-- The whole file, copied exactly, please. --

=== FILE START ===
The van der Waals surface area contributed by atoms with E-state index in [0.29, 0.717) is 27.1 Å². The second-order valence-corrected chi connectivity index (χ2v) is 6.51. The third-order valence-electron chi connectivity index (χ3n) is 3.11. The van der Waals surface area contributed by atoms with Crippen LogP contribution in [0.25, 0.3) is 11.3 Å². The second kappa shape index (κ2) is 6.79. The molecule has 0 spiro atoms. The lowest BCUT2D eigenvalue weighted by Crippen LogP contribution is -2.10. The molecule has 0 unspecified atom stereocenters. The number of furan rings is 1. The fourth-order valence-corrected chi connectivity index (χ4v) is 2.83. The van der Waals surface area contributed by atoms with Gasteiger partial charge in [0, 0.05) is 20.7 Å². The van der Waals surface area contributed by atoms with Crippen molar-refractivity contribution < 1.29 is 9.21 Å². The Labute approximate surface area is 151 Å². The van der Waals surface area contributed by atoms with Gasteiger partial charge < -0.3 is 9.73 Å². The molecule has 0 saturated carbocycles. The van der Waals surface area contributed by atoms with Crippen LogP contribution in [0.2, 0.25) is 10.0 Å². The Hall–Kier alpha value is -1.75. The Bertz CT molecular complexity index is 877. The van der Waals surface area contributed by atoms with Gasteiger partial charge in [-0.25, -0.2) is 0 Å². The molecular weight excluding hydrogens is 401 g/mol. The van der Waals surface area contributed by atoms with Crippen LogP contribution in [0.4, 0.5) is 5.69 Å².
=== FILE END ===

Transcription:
The van der Waals surface area contributed by atoms with E-state index in [0.29, 0.717) is 27.1 Å². The second-order valence-corrected chi connectivity index (χ2v) is 6.51. The third-order valence-electron chi connectivity index (χ3n) is 3.11. The van der Waals surface area contributed by atoms with Crippen LogP contribution in [0.25, 0.3) is 11.3 Å². The second kappa shape index (κ2) is 6.79. The molecule has 0 spiro atoms. The lowest BCUT2D eigenvalue weighted by Crippen LogP contribution is -2.10. The molecule has 0 unspecified atom stereocenters. The number of furan rings is 1. The fourth-order valence-corrected chi connectivity index (χ4v) is 2.83. The van der Waals surface area contributed by atoms with Gasteiger partial charge in [0, 0.05) is 20.7 Å². The van der Waals surface area contributed by atoms with Crippen molar-refractivity contribution < 1.29 is 9.21 Å². The Labute approximate surface area is 151 Å². The van der Waals surface area contributed by atoms with Gasteiger partial charge < -0.3 is 9.73 Å². The molecule has 0 saturated carbocycles. The van der Waals surface area contributed by atoms with Crippen LogP contribution in [0.2, 0.25) is 10.0 Å². The Hall–Kier alpha value is -1.75. The Bertz CT molecular complexity index is 877. The van der Waals surface area contributed by atoms with Gasteiger partial charge in [-0.25, -0.2) is 0 Å². The molecular weight excluding hydrogens is 401 g/mol. The van der Waals surface area contributed by atoms with Crippen LogP contribution in [0.4, 0.5) is 5.69 Å².